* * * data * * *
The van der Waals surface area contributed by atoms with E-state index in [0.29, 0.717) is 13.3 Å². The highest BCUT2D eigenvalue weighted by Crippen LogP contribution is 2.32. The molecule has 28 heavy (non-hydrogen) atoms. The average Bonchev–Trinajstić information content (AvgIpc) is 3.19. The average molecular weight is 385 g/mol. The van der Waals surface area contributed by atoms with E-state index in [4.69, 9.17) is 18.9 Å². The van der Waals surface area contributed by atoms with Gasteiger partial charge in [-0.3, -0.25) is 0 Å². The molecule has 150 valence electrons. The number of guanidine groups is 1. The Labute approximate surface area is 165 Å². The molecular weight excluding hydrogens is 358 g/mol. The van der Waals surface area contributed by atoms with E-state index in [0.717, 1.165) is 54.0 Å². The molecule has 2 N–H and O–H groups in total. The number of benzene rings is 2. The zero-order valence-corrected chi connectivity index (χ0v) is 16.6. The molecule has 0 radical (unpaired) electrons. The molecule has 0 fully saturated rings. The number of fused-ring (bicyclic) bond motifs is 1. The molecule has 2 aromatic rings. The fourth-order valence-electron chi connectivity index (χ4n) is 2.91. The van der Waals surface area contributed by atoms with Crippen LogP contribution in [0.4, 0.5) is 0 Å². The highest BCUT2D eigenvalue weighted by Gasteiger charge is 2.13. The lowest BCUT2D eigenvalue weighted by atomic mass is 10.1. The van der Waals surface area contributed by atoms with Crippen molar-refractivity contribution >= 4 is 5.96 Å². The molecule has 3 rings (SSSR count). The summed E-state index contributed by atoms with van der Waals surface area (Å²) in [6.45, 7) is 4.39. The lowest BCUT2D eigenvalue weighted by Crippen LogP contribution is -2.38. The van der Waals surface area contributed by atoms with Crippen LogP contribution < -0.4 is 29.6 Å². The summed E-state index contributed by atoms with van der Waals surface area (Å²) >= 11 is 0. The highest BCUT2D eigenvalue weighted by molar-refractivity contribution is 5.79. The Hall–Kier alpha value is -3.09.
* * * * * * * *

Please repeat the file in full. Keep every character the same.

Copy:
The van der Waals surface area contributed by atoms with E-state index in [0.29, 0.717) is 13.3 Å². The highest BCUT2D eigenvalue weighted by Crippen LogP contribution is 2.32. The molecule has 28 heavy (non-hydrogen) atoms. The average Bonchev–Trinajstić information content (AvgIpc) is 3.19. The average molecular weight is 385 g/mol. The van der Waals surface area contributed by atoms with E-state index in [4.69, 9.17) is 18.9 Å². The van der Waals surface area contributed by atoms with Gasteiger partial charge in [-0.3, -0.25) is 0 Å². The molecule has 150 valence electrons. The number of guanidine groups is 1. The Labute approximate surface area is 165 Å². The molecular weight excluding hydrogens is 358 g/mol. The van der Waals surface area contributed by atoms with E-state index in [0.717, 1.165) is 54.0 Å². The molecule has 2 N–H and O–H groups in total. The number of benzene rings is 2. The zero-order valence-corrected chi connectivity index (χ0v) is 16.6. The molecule has 0 radical (unpaired) electrons. The molecule has 0 fully saturated rings. The number of fused-ring (bicyclic) bond motifs is 1. The molecule has 2 aromatic rings. The fourth-order valence-electron chi connectivity index (χ4n) is 2.91. The van der Waals surface area contributed by atoms with Crippen LogP contribution in [0.4, 0.5) is 0 Å². The highest BCUT2D eigenvalue weighted by Gasteiger charge is 2.13. The lowest BCUT2D eigenvalue weighted by atomic mass is 10.1. The van der Waals surface area contributed by atoms with Crippen molar-refractivity contribution >= 4 is 5.96 Å². The molecule has 3 rings (SSSR count). The summed E-state index contributed by atoms with van der Waals surface area (Å²) in [6.45, 7) is 4.39. The lowest BCUT2D eigenvalue weighted by Crippen LogP contribution is -2.38. The van der Waals surface area contributed by atoms with Crippen LogP contribution < -0.4 is 29.6 Å². The summed E-state index contributed by atoms with van der Waals surface area (Å²) >= 11 is 0. The highest BCUT2D eigenvalue weighted by molar-refractivity contribution is 5.79. The Hall–Kier alpha value is -3.09.